The cathode was removed and rinsed with water and dried with a stream of nitrogen. The film was then crosslinked by exposing it to ultraviolet light (Blakray model XX15 long wave ultraviolet light) for 3 minutes.
The film was evaluated for film defects by counting the defects in selected areas of the film. A mask, the size of the cathode, was prepared for this evaluation. The mask had four holes measuring 2.5 mm. Two of the holes were 1.5 cm from the bottom of the mask and 2 mm in from each edge, and the other two holes were centered along the length of the mask, one 1 cm from the bottom and one 2 cm from the bottom. The mask was placed on the coated cathode and the number of defects in the areas exposed by the holes was counted under a microscope and recorded. The number was sometimes estimated when about 25 or more defects were present. The number of defects will generally be higher near the edges of the film than near the center of the film due to the higher current density at the edges.
Hydrogen scavengers were evaluated by adding 0.25 g. of the material to be evaluated to 50 g. of emulsion, stirring for 1 hour, depositing the film on a cathode, and evaluating as described above. An effective hydrogen scavenger will reduce the number of defects caused by hydrogen evolution.
As stated above, the hydrogen scavenger under evaluation can act as a plasticizer and (in this case) cause thinner films to be deposited with fewer pinholes. The plasticization alone can lead to fewer defects. Therefore, the temperature of the emulsion during deposition was decreased to form a film of about the same thickness as the film deposited at 19° C. without the hydrogen scavenger.
The hydrogen scavenger, the temperature of deposition, and the number of pinholes are recorded in Table 4.
TABLE 4__________________________________________________________________________ TEMP THICKNESS NUMBER OF PINHOLESHYDROGEN SCAVENGER (°C.) (m) RIGHT LEFT TOP BOTTOM__________________________________________________________________________None 19 34 19 19 7 83-Nitro-2-butanol 19 29 0 0 0 02-Nitro-1-ethanol 19 31 0 0 0 0Tris(hydroxymethyl)nitromethane 19 31 ˜70 ˜75 ˜50 ˜502-Ethyl-2-nitro-1,3-propanediol 19 36 10 7 1 12-Methyl-2-nitro-1-propanol 19 35 1 0 0 0Nitromethane 19 26 0 0 0 0Nitromethane 16 43 5 3 3 1Nitroethane 19 24 0 0 0 0Nitroethane 16 39 3 6 0 12-nitropropane 19 20 0 0 1 02-nitropropane 16 34 1 4 0 04-nitrobenzyl alcohol 19 20 1 0 0 14-nitrobenzyl alcohol 16 31 1 0 0 22-nitro-1-butanol 19 32 ˜60 ˜70 ˜50 ˜50Maleic acid 19 20 ˜60 ˜60 ˜30 ˜30Maleic acid 16 35 15 16 11 121,4-but-2-ynediol 19 33 ˜40 ˜40 15 18Acetonitrile 19 35 11 16 5 6Furfuryl alcohol 19 26 9 5 1 5Hydroquinone 16 56 17 16 11 12Acetone 19 27 2 0 4 0Acetone 16 43 15 9 6 6Acrylic acid 19 8 ˜100 ˜80 ˜80 ˜80Acrylic acid 16 13 ˜30 ˜30 11 15Itaconic acid 19 18 ˜25 ˜25 ˜25 20Itaconic acid 16 40 ˜50 ˜50 8 9Ethyl acrylate 19 20 0 0 0 0Ethyl acrylate 15 38 10 17 5 3Methyl methacrylate 19 19 0 1 0 0Methyl methacrylate 15 39 5 11 4 122-bromo-2-nitro-1,3-propanediol 19 20 4 8 9 62-bromo-2-nitro-1,3-propanediol 16 38 18 12 19 93-nitro-1,2,4-triazole 19 38 ˜100 ˜100 ˜100 ˜100Benzoquinone 19 25 2 0 1 0Benzoquinone 16 35 11 5 3 1Acrylamide 19 40 16 18 6 112-Propanol 19 37 13 15 6 11Butyl lactate 19 20 1 19 1 2Butyl lactate 16 38 13 18 7 6Acetic acid 19 6 ˜100 ˜100 13 26Acetic acid 16 36 ˜100 ˜100 ˜50 ˜50__________________________________________________________________________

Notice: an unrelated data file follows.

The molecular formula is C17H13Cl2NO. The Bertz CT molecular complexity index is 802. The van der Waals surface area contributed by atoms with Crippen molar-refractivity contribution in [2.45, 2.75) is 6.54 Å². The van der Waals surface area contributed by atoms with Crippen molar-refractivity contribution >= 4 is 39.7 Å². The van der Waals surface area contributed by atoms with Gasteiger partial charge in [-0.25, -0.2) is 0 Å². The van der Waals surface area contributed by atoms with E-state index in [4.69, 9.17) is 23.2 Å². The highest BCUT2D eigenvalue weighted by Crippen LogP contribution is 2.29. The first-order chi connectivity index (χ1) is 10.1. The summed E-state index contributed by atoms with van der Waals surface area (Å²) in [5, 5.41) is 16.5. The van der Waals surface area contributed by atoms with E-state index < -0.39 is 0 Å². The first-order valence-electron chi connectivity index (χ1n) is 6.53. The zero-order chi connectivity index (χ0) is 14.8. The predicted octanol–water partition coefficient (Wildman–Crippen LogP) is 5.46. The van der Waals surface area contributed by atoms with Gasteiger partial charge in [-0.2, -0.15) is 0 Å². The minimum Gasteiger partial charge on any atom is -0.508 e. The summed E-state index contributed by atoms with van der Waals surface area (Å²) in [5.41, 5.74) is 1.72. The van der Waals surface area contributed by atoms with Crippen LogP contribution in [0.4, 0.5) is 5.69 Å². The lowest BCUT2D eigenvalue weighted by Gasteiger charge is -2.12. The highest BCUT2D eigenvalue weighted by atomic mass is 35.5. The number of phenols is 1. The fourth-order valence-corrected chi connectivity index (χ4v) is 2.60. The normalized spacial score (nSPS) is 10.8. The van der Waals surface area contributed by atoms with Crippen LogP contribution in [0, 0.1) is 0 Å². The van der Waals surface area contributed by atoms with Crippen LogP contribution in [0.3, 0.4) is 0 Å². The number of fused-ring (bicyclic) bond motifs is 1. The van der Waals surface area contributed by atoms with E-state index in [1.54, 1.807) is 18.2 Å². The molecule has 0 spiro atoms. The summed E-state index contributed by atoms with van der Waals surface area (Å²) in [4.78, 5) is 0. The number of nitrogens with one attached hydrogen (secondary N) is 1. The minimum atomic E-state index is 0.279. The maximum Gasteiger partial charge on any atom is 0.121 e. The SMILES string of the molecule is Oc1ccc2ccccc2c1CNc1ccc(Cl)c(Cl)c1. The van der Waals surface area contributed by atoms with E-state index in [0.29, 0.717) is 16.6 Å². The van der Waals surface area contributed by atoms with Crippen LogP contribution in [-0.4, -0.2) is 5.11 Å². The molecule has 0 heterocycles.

The effect of hydrogen scavenger concentration was evaluated by depositing film from an emulsion containing various concentrations of 2-nitroethanol. The depositions were carried out as described in Example 4. The number of defects was determined as described above and the results are tabulated in Table 5.
TABLE 5______________________________________2-NITRO- THICK-ETHANOL NESSCONC (%) (m) RIGHT LEFT TOP BOTTOM______________________________________0 42 14 13 7 90.10 39 14 14 15 110.15 40 6 16 2 70.20 37 4 10 3 30.40 36 1 3 1 11.0 20 0 2 0 05.0 6 0 0 2 25.0* 23 1 0 2 2______________________________________ *Deposited at 10° C. to produce at thicker film.
These results show the hydrogen scavenger is effective in concentrations as low a 0.15% and as high as 5% in the coating emulsion.